4. We analyzed how various parameters could correlate to or explain differential miRNA repression. All previous work was done using mRNA-profiling data, so we feel it is refreshing to apply data from a different system and angle, and to compare the results.
5. Comparing the results, we found that we could corroborate some but not all of the previous conclusions. Clearly a number of explanations exist, and future studies are needed. But one interesting aspect to point out is that gene-profiling analyses often treated distinct miRNAs as the same and evaluated their aggregate results (e.g., refs 9, 12), but our data suggested that, analogous to target genes not being the same, miRNAs might also be different.
6. We correlated miRNA repression data to endogenous mRNA expression data and found that miR-124 activity might contribute to differential endogenous gene expression in the nervous system (Figure 7). This feature had not been reported or suggested for any miRNA. It is specific since miR-124 activity does not impact gene expression in the heart or liver.
7. Considering thousands of targets are predicted, and the confirmation rates are 70-80%, targets in vivo may well number in the thousands. But as reported (refs 12,19,47,51) and discussed in the manuscript, many factors influence miRNA-mRNA interactions in vivo, and a new, critical consideration should be the differential activities of miRNAs, largely overlooked before.
RNA-seq methodology has been updated in purple in the revised manuscript, and two more references [44,45] added. The sequencing and data analysis parts were done mostly by the company, and the information had been provided in our submission to GEO at NCBI. Our goal here was to simulate a situation when miRNA levels change in cells, target mRNA levels also change, but unevenly, correlating to (reflecting) differential repression by miRNAs. For our actual data with miR-1 and miR-122, p <0.05 (Figure 8).
Reviewer 3 Report
This manuscript describes that systematical investigation of miRNA target genes with miR-1, miR-122, and miR-124 showed that a mechanism by which differential target repression by miRNAs regulates endogenous gene expression. Although the results are limited with 3 miRNAs, this is an interesting study.
You need to explain more the reasons why you chose these 3 miRNAs.
You need to indicate the numbers of fold increases of miRNAs in Figure S1.
It is ideal to also study using siRNAs.
The manuscript has indicated that miR-1, miR-122, and miR-124 are three relatively well-known, tissue-specific miRNAs that have been shown to have important biological functions (refs. 32-36). It has also compared our results with some of the prior data and conclusions drawn from studying those miRNAs (refs. 9,12,14,19,21,24,25,29,31). And that the cell culture systems we used, 293T and HeLa cells, lack these miRNAs, so our luciferase reporter assays would be free of interference from endogenous miRNAs (and their repressive activities) and hence, have a high signal-to-noise ratio. Additional reasons, some added to the revised Introduction in purple, are that we’d then be able to examine endogenous mRNA expression in tissues such as the heart, liver, brain, and correlate it to target inhibition by specific miRNAs (Figure 7), and that in the future we’d compare our verified target genes with published data and further study the functions of these genes in the respective tissues or organs (e.g., refs 14,21,24,32-36).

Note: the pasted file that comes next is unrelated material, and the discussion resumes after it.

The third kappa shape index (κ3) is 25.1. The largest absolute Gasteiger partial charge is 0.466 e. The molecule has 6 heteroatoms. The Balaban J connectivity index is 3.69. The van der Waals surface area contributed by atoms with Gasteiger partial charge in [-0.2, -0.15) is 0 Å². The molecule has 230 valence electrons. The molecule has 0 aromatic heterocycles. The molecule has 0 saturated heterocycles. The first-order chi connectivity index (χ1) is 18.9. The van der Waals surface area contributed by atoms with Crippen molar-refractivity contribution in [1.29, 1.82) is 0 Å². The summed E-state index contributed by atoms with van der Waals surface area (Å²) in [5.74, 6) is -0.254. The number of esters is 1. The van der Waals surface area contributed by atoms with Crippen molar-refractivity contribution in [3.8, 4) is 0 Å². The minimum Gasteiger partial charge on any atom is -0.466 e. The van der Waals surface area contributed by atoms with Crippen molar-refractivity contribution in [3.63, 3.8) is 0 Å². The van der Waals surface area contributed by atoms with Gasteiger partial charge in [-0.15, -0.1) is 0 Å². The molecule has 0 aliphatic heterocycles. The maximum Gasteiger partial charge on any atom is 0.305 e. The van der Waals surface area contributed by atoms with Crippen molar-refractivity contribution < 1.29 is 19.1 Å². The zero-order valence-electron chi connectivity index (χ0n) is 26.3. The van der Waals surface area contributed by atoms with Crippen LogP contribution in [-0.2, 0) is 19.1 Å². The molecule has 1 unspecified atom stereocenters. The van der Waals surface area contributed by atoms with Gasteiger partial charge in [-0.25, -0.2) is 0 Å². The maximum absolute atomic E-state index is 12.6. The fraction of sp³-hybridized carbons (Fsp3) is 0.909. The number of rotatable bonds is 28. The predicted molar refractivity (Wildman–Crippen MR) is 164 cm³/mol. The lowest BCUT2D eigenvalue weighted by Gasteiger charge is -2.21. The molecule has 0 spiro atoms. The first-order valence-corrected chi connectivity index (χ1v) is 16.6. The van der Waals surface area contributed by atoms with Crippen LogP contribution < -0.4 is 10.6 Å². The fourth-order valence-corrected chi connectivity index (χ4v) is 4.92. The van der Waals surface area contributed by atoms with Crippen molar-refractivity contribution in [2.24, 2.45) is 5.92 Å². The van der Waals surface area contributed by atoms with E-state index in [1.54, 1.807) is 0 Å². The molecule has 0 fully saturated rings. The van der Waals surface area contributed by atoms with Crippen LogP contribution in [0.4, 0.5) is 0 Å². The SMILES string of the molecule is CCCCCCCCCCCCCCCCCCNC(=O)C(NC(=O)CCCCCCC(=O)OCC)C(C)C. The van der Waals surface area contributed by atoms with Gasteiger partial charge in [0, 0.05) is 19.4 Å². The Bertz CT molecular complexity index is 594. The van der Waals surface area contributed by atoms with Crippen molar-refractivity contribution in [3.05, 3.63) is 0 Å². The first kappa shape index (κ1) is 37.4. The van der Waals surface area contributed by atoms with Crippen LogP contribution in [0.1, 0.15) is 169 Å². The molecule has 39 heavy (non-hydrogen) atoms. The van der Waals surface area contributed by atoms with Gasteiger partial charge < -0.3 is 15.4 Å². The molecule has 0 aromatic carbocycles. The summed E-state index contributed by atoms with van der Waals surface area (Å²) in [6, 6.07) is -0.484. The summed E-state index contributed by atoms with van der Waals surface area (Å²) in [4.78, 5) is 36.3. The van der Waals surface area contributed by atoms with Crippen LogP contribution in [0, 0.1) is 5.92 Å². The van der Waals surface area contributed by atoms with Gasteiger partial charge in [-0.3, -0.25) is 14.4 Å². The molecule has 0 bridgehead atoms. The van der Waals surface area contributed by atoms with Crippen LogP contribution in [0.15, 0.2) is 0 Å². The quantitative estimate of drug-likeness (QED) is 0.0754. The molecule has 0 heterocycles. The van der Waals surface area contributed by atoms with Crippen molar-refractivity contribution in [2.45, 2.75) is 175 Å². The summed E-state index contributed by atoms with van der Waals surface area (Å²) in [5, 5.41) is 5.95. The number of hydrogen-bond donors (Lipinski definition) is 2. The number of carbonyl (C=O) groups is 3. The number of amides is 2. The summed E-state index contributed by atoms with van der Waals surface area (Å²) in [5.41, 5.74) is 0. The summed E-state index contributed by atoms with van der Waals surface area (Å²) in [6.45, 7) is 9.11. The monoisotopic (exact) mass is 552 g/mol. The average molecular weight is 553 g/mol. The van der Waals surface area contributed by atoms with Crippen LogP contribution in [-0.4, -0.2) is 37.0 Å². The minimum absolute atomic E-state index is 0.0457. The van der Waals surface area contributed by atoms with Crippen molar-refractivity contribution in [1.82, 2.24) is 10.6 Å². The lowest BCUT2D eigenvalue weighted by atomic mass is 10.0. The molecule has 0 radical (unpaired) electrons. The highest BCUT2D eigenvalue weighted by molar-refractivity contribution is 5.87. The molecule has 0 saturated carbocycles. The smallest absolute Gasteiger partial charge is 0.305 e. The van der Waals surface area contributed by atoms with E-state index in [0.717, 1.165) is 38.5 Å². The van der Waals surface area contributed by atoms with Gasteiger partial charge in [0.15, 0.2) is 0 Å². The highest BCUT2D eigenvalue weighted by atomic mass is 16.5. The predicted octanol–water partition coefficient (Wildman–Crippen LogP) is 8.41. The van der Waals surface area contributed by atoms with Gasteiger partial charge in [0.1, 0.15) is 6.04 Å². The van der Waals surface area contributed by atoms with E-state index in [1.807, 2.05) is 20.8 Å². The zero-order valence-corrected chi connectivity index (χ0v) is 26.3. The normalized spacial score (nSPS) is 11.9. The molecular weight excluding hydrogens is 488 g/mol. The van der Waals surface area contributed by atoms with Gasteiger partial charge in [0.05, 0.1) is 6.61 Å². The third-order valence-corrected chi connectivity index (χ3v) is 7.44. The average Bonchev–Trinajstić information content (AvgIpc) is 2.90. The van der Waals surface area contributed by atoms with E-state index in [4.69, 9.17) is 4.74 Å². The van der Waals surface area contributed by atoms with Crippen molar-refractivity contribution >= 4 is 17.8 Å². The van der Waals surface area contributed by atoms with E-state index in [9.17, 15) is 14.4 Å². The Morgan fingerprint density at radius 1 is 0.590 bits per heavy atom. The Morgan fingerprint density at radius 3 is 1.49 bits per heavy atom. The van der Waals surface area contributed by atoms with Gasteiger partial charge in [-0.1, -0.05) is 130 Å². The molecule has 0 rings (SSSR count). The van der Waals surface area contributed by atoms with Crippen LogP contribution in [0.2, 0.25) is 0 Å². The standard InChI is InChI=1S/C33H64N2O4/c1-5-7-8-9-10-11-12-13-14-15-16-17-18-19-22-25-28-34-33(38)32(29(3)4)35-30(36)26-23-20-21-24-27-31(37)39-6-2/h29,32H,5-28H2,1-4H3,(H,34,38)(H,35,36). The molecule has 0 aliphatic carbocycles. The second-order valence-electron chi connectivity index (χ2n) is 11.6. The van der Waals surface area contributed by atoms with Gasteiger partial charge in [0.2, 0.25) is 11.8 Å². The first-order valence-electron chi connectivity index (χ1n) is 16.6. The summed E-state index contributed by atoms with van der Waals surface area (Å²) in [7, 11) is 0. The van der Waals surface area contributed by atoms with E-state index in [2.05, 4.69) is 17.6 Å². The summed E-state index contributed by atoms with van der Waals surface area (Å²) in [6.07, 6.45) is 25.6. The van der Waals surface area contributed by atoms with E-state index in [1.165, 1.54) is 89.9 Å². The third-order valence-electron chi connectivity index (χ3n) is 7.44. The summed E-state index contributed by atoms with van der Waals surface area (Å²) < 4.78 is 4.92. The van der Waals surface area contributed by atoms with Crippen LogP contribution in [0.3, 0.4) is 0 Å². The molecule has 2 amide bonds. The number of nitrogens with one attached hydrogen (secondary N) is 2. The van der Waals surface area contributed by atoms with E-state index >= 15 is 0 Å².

Figure S1 has been updated with qPCR results of the overexpressed miRNAs. qPCR methods with a reference are provided.
siRNAs and miRNAs work by the same mechanisms (please also see Zeng et al., PNAS, 2003, 100: 9779-9784), and we have used both commercial miRNA mimics (like siRNAs) and miRNA-encoding plasmids to inhibit target genes. Results were similar, as generally expected and reported in the literature. Here we chose to use plasmids in reporter assays simply because miRNA mimics are more expensive, less stable, and harder to quantify. But in experiments looking at the repression of endogenous genes, we use miRNA mimics.
Reviewer 1 Report
The authors have addressed my comments, and the revised draft is improved. This reviewer understands that High throughput sequencing will not cover the entire length of the inserts, but it would however rapidly confirm that at least the correct regions were cloned. The fact that all the tested vectors were validated by sanger sequencing of the 15% vectors is promising, but cannot really be used to confirm the broad accuracy of the method. This reviewer still feels more should be done to confirm the correct regions were cloned - by either sequencing of some sort or using PCRs with internal primers (targeted to the sequence within the cloned amplicon).
We agree that sequencing all the plasmids is the ultimate way to confirm 100% cloning success, but this is rather costly and time-consuming. This problem is common in statistics and dealt with by attribute sampling, acceptance testing, quality control, etc. In our case, assuming no clone is allowed incorrect, n, denoting test sample size, = ln(1-confidence)/ln(reliability). Thus, if we need to have 95% confidence with 95% reliability, we’d test 59 clones. With n=90 tested all correct, we achieved 99% confidence with 95% reliability, or 95% confidence with 97% reliability. One also needs to consider how we got the clones: we designed specific primers, PCR gave a single, sharp band, product was of expected size, comparing to the prediction as well as to other target gene PCR products, and after cloning we checked the insert by PCR again. So this process ensured additional quality controls. On the other hand, we do still continue sequencing our clones, either when we prepare more DNA from the stocks, or when we need to make mutations. If a construct is indeed requested, we will also sequence the DNA before sending it away.
Reviewer 2 Report
Although the authors have provided a better explanation for their work, in my opinion, this study does not bring novelty to the field. The content was improved and the methods are clear. I have no additional concerns regarding the manuscript.
Thanks. It is natural to have different opinions about novelty. One more thing we’d like stress, objectively, is that that in all the literature, few studies (not just in the miRNA field) have research designs, strategies, and results analogous to ours.